March 20, 2016 / 10:23 PM / 2 years ago

Day wins Bay Hill Invitational by one stroke

(Reuters) - Jason Day emulated his boyhood idol Tiger Woods when he clinched a one-stroke victory at the Arnold Palmer Invitational in Florida on Sunday.

Mar 20, 2016; Orlando, FL, USA; Jason Day of Australia smiles as he walks onto the second green after chipping the ball in for a birdie during the final round of the Arnold Palmer Invitational presented by Master Card at Bay Hill Club and Lodge. Mandatory Credit: Reinhold Matay-USA TODAY Sports

He was not at the top of his game, but did enough to clinch his fifth victory in his past 12 starts on the PGA Tour.

With tournament host Arnold Palmer watching on, Day got up-and-down from a greenside bunker at the final hole, sinking a four-foot par putt after earlier holing a clutch 12-foot birdie at the par-three 17th.

“I just ground it out today,” the Australian said in a greenside interview after carding a closing 70 on the Bay Hill course in Orlando.

He finished at 17-under-par 271, while American Kevin Chappell (69) claimed second place on 16-under after bogeying the last.

Day, 28, collects $1.134 million for his eighth victory on tour. He also rises from third to second in the world rankings.

It is the third time in four events an Australian has won on the U.S. circuit, with Adam Scott having triumphed at the Honda Classic and WGC-Cadillac Championship.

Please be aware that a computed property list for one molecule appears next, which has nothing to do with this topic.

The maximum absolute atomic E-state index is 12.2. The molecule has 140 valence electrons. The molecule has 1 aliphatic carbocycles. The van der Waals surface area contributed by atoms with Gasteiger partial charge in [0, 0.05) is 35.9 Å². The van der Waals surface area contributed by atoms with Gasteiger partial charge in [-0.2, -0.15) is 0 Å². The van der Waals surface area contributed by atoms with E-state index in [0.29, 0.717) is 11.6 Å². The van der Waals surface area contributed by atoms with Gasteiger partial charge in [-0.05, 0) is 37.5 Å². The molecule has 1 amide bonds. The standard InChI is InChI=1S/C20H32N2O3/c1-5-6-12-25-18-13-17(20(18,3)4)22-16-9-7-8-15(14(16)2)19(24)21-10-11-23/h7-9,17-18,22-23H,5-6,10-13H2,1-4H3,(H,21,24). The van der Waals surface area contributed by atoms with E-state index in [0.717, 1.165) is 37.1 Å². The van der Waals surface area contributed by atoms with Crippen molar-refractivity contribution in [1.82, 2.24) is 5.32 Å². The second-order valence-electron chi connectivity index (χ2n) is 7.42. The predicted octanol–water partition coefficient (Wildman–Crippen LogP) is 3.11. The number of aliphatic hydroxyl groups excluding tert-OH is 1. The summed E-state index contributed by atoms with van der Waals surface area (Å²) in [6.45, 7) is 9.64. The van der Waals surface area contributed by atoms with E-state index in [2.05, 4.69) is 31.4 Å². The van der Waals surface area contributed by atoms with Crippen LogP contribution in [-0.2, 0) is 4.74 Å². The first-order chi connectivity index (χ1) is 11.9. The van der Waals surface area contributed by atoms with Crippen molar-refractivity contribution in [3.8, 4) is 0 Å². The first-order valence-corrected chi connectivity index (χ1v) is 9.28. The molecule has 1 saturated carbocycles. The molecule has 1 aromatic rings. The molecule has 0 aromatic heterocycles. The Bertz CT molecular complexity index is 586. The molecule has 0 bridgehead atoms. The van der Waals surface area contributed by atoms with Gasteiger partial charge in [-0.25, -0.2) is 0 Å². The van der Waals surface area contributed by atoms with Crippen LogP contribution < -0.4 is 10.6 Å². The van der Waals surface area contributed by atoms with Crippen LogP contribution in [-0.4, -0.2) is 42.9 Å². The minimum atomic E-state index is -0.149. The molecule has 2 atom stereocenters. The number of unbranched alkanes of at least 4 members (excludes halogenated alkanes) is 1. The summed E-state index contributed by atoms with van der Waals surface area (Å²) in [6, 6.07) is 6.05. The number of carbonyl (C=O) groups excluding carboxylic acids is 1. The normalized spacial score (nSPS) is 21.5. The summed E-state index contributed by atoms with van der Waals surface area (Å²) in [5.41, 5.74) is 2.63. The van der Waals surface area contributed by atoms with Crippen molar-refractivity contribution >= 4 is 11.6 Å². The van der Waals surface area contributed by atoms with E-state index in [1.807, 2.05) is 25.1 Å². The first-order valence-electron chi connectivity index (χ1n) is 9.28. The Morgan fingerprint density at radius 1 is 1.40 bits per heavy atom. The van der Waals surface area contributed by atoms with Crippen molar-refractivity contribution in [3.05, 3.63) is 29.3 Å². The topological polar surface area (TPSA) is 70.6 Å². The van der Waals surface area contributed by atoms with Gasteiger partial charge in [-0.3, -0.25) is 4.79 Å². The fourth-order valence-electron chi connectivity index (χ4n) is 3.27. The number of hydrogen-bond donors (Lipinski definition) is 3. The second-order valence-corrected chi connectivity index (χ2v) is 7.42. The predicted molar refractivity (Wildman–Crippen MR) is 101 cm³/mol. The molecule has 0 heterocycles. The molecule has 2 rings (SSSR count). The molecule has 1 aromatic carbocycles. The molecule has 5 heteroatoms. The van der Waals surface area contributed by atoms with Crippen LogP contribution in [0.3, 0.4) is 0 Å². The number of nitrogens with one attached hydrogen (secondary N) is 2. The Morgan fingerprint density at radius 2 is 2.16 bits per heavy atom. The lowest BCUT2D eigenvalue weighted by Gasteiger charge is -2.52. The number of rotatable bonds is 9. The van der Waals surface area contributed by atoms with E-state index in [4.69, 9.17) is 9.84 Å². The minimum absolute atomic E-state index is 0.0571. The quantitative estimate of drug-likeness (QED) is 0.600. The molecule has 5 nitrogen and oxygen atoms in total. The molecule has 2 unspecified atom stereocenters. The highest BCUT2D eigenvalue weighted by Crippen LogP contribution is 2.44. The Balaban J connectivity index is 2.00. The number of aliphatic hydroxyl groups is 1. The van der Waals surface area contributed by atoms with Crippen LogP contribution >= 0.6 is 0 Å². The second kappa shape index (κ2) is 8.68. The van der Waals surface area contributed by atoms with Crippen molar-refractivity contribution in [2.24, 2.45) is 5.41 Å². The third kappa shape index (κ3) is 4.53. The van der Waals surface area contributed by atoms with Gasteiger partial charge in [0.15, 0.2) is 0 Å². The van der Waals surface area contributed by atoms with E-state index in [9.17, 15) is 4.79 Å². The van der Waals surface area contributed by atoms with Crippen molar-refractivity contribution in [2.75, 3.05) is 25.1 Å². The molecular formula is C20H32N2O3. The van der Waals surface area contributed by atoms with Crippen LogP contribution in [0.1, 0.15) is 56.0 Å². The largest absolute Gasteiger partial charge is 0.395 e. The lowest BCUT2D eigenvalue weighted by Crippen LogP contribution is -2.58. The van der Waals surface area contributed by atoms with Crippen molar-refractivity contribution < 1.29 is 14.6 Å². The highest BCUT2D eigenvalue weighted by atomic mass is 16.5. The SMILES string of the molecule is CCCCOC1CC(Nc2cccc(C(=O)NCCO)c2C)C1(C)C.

Day revealed he had received a text message on Sunday morning from eight-times Bay Hill winner Woods, who is out indefinitely while recuperating from back surgery.

The long-hitting Australian grew up wanting to follow in the footsteps of Woods, who is 12 years older.

But Day did not play like the 14-times major champion early in the final round, running up three bogeys in the first six holes to open the door to his rivals.

It then became a three-man race late in the round between Day, Chappell and American Troy Merritt.

Chappell, playing ahead, had the lead with one hole left, but dropped a shot at the par-four 18th after a poor drive finished in punishing rough and gave him little choice but to lay up.

That opened the door for Day, who also pushed his drive at the last, but drew a decent lie and was able to clear the pond in front of the green and advance his ball into a bunker.

Merritt, meanwhile, could have forced a playoff with a birdie at the last, but instead found a watery grave with his approach shot, ran up a double-bogey and tied for third with Swede Henrik Stenson, three shots off the pace.

Reporting by Andrew Both in Cary, North Carolina; Editing by Mark Lamport-Stokes

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